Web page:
24 Mar 2017

Dairy owners 'constantly live in fear'

11:57 am on 24 March 2017

Dairy owners want cigarette companies to pay for security to protect them from attacks.

dairy meeting Auckland 23 march 2017.

Dairy owners meet in Auckland to discuss concerns about robberies and attacks. Photo: RNZ / Carla Penman

A spate of recent violent robberies on Auckland dairies and liquor stores has sparked an outcry and led to the establishment of the Community Action Group in Mt Roskill.

About 70 concerned residents and shopkeepers turned out to its first meeting at the Fickling Communite Centre last night.

Six violent robberies in the past 10 days have left dairy and liquor store owners scared to turn up to work unarmed.

In the latest incident, on Wednesday night, three people armed with rods attacked a south Auckland Super Store Liquor owner.

Sunny Kaushal, who runs the action group, said the trio smashed bottles and fled with alcohol, leaving the owner with multiple injuries.

Enough was enough, he said.

"Every other day you're seeing people in broad daylight, especially the teenagers, armed teenagers... they're entering into the dairies and they are assaulting the shopkeepers. And they loot and go."

Mr Kaushal said people felt unsafe in their shops, at home and on the streets.

The group will take a petition to Parliament, seeking increased police patrols, re-opening closed police stations, giving shopkeepers the right to defend themselves and lowering the youth age to 11.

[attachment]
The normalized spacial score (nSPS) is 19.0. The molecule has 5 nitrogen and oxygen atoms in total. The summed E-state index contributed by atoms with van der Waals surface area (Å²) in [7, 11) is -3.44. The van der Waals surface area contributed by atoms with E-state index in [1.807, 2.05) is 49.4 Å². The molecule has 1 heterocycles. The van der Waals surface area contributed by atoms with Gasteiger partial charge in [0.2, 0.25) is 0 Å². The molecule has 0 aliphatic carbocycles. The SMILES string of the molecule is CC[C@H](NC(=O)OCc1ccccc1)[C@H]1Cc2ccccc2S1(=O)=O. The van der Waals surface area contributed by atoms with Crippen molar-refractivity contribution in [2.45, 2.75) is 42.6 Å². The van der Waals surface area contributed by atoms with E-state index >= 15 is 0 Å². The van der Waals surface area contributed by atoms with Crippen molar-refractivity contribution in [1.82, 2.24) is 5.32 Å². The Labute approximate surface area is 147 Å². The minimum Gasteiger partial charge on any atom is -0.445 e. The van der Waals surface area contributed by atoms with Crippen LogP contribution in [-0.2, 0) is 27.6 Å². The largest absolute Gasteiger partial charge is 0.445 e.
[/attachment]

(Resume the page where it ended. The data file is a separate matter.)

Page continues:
A protest is planned for next month.

Mr Kaushal said over the past 10 days, about 50 dairy and liquor store owners told him what they put up with.

"One of the shopkeepers said that 'we work 14 to 16 hours a day, and we constantly live in fear', Mr Kaushal said.

Another told him the offenders did not give damn about police and were "not afraid of anything. A third asked who would look after his children or pay his rent and mortgage if robbers seriously injured him.

Manukau Indian Association president Veer Kahr's suggestion that dairy owners worked fewer hours and stopped stocking cigarettes caused an uproar.

A person behind the counter, working long hours, "symbolises a weak person", he said. "He is already drained. So every 13-year-old thinks, 'Oh, I can take a shot at him'."

Ash Dardarji, a former Auckland Indian Association president, who worked for 30 years behind a dairy counter, rejected that idea, saying dairy owners could not afford to cut their hours.

He did question whether the small profit dairy owners made selling cigarettes was worth the risk.

Mr Dardarji said the three main cigarette companies who supplied the country's outlets made enough money to help with security.

"They are not looking at those who are selling the cigarettes for them...they're not getting hurt.

"It's the person who is selling it, he's the one getting hurt. His family is getting hurt. What I am asking is for the company to do something about."

British American Tobacco and Imperial Tobacco said the increase in government tax on cigarettes had made it lucrative for crime.

A British American Tobacco spokesperson said the company worked with retailers and local police to clamp down on crime and was happy to talk with the Action Group.

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